My review of “Why I’m No Longer Talking To White People About Race” by Reni Eddo-Lodge (2017)

The award-winning black novelist Bernardine Evaristo has described the title of this non-fiction work – the first by Eddo-Lodge – as “gloriously provocative” and “marketing gold”. The truth is, of course, that the whole book is a conversation with white and non-white readers, by a young black woman born in north London and raised by a Nigerian mother, and it has achieved massive sales and caused a storm of comment. 

Timing is important. “Why” was published the year after the Brexit referendum and the election of Trump and spoke to liberals wondering why so many people were so fearing of ‘the other’. Then, in the summer of 2020, the book soared to the top of the best-seller list. The worldwide reaction to the appalling death of George Floyd in the United States, and a global pandemic which underlined the different life chances of black and non-black people and provided more time to think about these things, ensured that Eddo-Lodge’s book had a whole new readership, including me checking my white privilege.

Although the book has been the subject of a fair amount of research and contains plenty of information and facts, this is not an academic work and the content is not novel to those who have been paying attention to the debate about race, but the style is very accessible and, for many readers (especially white ones), it presents the argument in a compelling and forceful manner than cannot be ignored. The tone is anger, but people of colour have much to be angry about.

“Why” begins with a short history of the experience of black people in Britain. Of course, a seminal event was the arrival of the 492 Caribbeans on board the “Windrush” in June 1948 (the week I was born). Eddo-Lodge underlines that the reason why the United Kingdom received immigrants from the Caribbean, Africa and Asia was because Britain had colonised these parts of the world and promoted the slave trade before, after the devastation of the Second World War, encouraging them to travel to the ‘mother country’ to take up low-skilled work as the economy revived.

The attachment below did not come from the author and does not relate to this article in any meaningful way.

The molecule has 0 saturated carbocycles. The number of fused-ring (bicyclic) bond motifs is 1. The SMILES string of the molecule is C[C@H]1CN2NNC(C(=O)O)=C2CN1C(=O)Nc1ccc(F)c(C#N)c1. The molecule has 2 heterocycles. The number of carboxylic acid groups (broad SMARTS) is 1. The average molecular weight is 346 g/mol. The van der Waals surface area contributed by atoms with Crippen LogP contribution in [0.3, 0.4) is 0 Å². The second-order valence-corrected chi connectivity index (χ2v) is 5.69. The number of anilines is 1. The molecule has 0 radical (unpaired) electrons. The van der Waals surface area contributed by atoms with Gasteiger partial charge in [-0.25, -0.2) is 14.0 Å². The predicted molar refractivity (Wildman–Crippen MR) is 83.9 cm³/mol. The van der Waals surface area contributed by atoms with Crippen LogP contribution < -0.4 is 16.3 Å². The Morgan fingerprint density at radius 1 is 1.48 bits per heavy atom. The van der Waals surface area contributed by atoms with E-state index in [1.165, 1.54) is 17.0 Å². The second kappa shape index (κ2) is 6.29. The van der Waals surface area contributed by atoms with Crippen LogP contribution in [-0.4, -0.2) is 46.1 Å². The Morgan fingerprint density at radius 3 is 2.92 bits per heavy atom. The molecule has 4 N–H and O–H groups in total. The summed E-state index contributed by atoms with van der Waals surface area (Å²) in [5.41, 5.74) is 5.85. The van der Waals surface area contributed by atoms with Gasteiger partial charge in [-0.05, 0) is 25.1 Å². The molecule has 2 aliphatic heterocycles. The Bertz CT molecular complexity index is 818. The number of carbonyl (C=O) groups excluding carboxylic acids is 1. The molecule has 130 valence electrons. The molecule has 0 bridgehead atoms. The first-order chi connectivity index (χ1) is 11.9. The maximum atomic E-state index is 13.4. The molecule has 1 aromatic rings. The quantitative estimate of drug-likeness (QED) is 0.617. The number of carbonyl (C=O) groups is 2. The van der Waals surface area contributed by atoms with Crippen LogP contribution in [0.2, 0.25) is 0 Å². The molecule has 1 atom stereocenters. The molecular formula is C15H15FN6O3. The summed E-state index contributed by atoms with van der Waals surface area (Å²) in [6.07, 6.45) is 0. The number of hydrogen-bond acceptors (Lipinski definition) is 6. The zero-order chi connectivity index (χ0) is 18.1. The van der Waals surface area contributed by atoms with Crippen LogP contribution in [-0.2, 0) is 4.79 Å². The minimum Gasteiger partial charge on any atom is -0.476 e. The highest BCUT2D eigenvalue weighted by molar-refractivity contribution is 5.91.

The next section of the book explains that racism is not simply about prejudice by individuals but about the nature of the system. She prefers the term structural racism rather than institutional racism because “it is built into spaces much broader than our more traditional institutions”. This is why, whether we look at education, employment, health, housing, income or wealth, the life chances of people of colour are so much worse than those of white people. 

There are two hard-hitting chapters examining the relationship between anti-racism on the one hand and feminism and class respectively on the other. Eddo-Lodge refers to “feminism’s race problem” and highlights “the overwhelming whiteness of feminism”. For black feminists and black socialists, a key issue is what is called “intersectionality” – a recognition that some people can and do suffer from two (or more) forms of discrimination and that we should not prioritise one to the exclusion of the other. Eddo-Lodge notes that “So much of politics is just middle-aged white men passing the ball to one another” and refers to “what writer bell hooks called ‘the white supremacist capitalist patriarchy'”

The final chapter – entitled “There’s No Justice, There’s Just Us” – is the shortest and the weakest. There is no manifesto of political change, but simply a call to white individuals to change the conversation. She declares “racism is a white problem. It reveals the anxieties, hypocrisies and double standards of whiteness” and urges “White people, you need to talk to other white people about race”. Of themselves, feminism and socialism will not eradicate racism, but feminism and socialism have massive roles to play in combatting the effects of racism and radicals from different corners of the fight for social justice need to beware of denigrating or disrespecting each other.


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